if you are ignorant of guns and gun laws you really are not in a position to claim what is reasonable

its like a hs dropout discussing reasonable therapies for stage 4 cancer
 

TurtleDude

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Unless the seller doesn't really own them.
that appears to be a reasonable ground for debate. About 20 years ago a company called Blue Sky or something like that procurred a bunch of MI carbines that have Korean arsenal/armory marks on the stocks (I tend to be up on this stuff). I bought a couple-gave one away to a guy who does WWII reenactments thinking its bore sucked-turns out the koreans had put a new barrel on this Inland gun (Inland is the most common carbine and has little collector value but were very well made-better than the rarer Pedersen or Winchesters ) and it shot well but the stock was awful. Apparently that importer had purchased a warehouse full of cached carbines from Seoul. The guns were obviously originally uS WWII issue.

I was under the impression we gave that stuff to Korea-whether it was a LOAN or a GIFT would be relevant
 

LaMidRighter

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If the U.S. government hasn't claimed them by now, they no longer own them.
Actually, I'd love to see what the ownership statute on that is myself. Seems to me that this many years after the Korean war if there hasn't been a claimant on the rifles then it would default to the holder(S.Korea) and that would make them a legit seller. Of course we know that federal law is ALWAYS made much more complicated than it has to be with more loopholes than necessary.

As well, I have no clue how the idiots in Washington can think a semi-automatic carbine rifle could be any more dangerous than a similar hunting rifle on the market today. Oh, I know........because it was used as a military weapon right? Ugh, we have a massive stupidity problem at the federal level right now.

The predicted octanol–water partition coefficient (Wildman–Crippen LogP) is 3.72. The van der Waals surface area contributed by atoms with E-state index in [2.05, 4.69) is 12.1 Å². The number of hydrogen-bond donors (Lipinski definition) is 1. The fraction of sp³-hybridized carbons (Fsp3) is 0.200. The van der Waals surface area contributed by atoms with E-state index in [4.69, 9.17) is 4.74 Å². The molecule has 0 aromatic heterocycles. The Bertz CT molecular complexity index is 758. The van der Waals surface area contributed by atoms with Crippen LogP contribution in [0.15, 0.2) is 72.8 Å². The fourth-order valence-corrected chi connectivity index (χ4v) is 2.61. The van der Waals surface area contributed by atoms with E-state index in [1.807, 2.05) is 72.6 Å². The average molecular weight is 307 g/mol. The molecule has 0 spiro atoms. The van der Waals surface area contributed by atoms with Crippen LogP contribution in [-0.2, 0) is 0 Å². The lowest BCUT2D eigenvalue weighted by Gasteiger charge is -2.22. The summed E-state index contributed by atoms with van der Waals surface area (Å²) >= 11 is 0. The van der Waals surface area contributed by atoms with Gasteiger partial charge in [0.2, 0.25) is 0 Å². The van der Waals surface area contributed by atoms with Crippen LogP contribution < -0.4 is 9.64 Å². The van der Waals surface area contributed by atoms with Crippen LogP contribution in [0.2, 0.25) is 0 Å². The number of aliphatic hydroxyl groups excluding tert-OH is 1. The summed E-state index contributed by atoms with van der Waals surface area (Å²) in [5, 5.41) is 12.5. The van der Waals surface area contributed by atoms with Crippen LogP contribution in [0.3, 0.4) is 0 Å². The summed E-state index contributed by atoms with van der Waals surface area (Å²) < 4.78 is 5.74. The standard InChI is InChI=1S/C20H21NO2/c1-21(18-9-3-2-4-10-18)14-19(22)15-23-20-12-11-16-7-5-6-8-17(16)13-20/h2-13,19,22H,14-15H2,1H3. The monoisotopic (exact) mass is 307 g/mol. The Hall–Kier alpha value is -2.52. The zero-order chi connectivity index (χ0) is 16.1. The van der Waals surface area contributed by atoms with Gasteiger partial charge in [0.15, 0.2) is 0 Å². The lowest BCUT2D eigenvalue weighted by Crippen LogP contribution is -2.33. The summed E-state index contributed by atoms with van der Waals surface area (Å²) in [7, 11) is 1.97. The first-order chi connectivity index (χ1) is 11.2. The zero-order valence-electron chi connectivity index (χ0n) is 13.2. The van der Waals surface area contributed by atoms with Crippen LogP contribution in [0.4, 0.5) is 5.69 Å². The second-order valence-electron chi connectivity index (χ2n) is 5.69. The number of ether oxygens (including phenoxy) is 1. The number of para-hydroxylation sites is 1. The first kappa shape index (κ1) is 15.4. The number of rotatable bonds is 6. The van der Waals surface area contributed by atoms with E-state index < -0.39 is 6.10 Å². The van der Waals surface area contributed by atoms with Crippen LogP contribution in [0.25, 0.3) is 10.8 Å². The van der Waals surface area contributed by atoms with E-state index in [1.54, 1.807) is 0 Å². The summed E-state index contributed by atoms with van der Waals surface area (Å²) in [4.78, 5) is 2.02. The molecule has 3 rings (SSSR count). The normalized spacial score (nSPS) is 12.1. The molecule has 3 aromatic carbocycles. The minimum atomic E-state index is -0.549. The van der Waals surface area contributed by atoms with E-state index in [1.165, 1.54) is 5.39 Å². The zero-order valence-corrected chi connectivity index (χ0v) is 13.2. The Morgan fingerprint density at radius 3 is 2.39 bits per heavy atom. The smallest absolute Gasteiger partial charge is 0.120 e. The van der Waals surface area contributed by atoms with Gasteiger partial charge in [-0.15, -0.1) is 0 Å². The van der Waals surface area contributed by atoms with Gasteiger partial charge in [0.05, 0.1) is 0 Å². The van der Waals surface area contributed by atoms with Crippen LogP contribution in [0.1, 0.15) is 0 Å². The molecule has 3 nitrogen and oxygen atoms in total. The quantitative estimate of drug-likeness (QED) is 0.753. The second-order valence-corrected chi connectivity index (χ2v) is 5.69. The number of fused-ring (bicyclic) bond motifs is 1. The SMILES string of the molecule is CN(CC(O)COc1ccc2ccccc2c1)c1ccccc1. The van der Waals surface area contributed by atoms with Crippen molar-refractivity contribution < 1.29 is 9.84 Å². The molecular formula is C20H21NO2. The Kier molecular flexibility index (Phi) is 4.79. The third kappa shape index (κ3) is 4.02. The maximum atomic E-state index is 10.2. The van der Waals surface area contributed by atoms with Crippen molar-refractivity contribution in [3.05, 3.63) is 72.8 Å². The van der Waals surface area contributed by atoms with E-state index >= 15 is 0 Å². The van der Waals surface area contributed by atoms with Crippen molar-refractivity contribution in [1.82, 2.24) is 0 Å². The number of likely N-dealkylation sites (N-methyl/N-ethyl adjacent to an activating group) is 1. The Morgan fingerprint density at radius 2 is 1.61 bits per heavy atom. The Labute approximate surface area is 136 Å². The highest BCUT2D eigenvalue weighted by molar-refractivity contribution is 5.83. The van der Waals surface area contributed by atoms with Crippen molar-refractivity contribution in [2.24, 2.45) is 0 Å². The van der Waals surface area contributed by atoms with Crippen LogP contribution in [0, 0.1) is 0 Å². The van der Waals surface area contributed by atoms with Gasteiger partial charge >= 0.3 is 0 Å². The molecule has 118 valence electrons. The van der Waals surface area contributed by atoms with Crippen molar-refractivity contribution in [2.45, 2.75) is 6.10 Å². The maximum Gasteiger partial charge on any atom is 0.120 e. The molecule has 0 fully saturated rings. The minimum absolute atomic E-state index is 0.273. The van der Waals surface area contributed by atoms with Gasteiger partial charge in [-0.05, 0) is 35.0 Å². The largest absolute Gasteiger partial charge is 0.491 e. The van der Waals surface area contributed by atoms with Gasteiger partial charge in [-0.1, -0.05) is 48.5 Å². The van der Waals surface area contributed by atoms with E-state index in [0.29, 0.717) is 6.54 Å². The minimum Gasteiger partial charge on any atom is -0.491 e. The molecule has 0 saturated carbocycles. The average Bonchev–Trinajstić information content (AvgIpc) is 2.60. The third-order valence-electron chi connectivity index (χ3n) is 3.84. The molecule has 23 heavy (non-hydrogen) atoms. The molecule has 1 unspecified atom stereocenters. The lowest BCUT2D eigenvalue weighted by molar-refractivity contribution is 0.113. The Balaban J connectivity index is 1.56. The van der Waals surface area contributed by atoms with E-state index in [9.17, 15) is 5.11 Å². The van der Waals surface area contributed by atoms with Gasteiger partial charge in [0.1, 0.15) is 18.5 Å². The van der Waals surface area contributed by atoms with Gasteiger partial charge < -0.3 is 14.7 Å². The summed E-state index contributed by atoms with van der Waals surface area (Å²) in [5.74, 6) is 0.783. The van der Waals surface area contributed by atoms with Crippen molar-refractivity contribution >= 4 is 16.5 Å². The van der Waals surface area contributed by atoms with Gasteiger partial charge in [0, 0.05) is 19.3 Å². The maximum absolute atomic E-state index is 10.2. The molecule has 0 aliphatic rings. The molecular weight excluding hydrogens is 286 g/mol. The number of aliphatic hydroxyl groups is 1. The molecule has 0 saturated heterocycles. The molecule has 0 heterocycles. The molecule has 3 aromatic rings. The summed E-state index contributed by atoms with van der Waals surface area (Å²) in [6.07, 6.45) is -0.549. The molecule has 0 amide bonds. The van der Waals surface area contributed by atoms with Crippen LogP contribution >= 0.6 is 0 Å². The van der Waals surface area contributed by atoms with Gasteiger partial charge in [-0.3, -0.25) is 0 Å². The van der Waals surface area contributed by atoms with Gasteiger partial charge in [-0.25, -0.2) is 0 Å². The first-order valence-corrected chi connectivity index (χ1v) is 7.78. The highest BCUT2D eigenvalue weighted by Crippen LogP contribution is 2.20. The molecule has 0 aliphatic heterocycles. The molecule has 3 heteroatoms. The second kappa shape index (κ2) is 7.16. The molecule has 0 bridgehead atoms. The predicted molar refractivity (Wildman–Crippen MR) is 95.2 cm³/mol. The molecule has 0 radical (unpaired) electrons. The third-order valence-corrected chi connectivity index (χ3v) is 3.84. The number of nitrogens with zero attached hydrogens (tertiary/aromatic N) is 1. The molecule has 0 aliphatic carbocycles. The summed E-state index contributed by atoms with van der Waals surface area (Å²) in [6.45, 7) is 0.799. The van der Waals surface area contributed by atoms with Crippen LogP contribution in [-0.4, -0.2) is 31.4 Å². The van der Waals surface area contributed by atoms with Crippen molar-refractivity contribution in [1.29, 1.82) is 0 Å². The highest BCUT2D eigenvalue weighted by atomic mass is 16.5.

Harry Guerrilla

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Actually, I'd love to see what the ownership statute on that is myself. Seems to me that this many years after the Korean war if there hasn't been a claimant on the rifles then it would default to the holder(S.Korea) and that would make them a legit seller. Of course we know that federal law is ALWAYS made much more complicated than it has to be with more loopholes than necessary.

As well, I have no clue how the idiots in Washington can think a semi-automatic carbine rifle could be any more dangerous than a similar hunting rifle on the market today. Oh, I know........because it was used as a military weapon right? Ugh, we have a massive stupidity problem at the federal level right now.
If you can lose your land property in 7 years to squatters, these guns should be long gone from the ownership of the U.S. gov.
 

LaMidRighter

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If you can lose your land property in 7 years to squatters, these guns should be long gone from the ownership of the U.S. gov.
I agree, I think it's 10 years for the La. squatter rule(which is total bull****!) but point taken. That's the other thing, how in the hell can someone lay claim on property they trespassed on to begin with? At least the S.Korean government can claim the weapons due to storage costs.
 

Dittohead not!

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that appears to be a reasonable ground for debate. About 20 years ago a company called Blue Sky or something like that procurred a bunch of MI carbines that have Korean arsenal/armory marks on the stocks (I tend to be up on this stuff). I bought a couple-gave one away to a guy who does WWII reenactments thinking its bore sucked-turns out the koreans had put a new barrel on this Inland gun (Inland is the most common carbine and has little collector value but were very well made-better than the rarer Pedersen or Winchesters ) and it shot well but the stock was awful. Apparently that importer had purchased a warehouse full of cached carbines from Seoul. The guns were obviously originally uS WWII issue.

I was under the impression we gave that stuff to Korea-whether it was a LOAN or a GIFT would be relevant
Exactly. It is the ownership of the guns that is the issue, not whether or not guns can be sold in the US. This has nothing to do with gun control or the second amendment, but who really owns the property up for sale.
 

roughdraft274

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If you can lose your land property in 7 years to squatters, these guns should be long gone from the ownership of the U.S. gov.
That's a very good point, though it has absolutely nothing to do with this situation.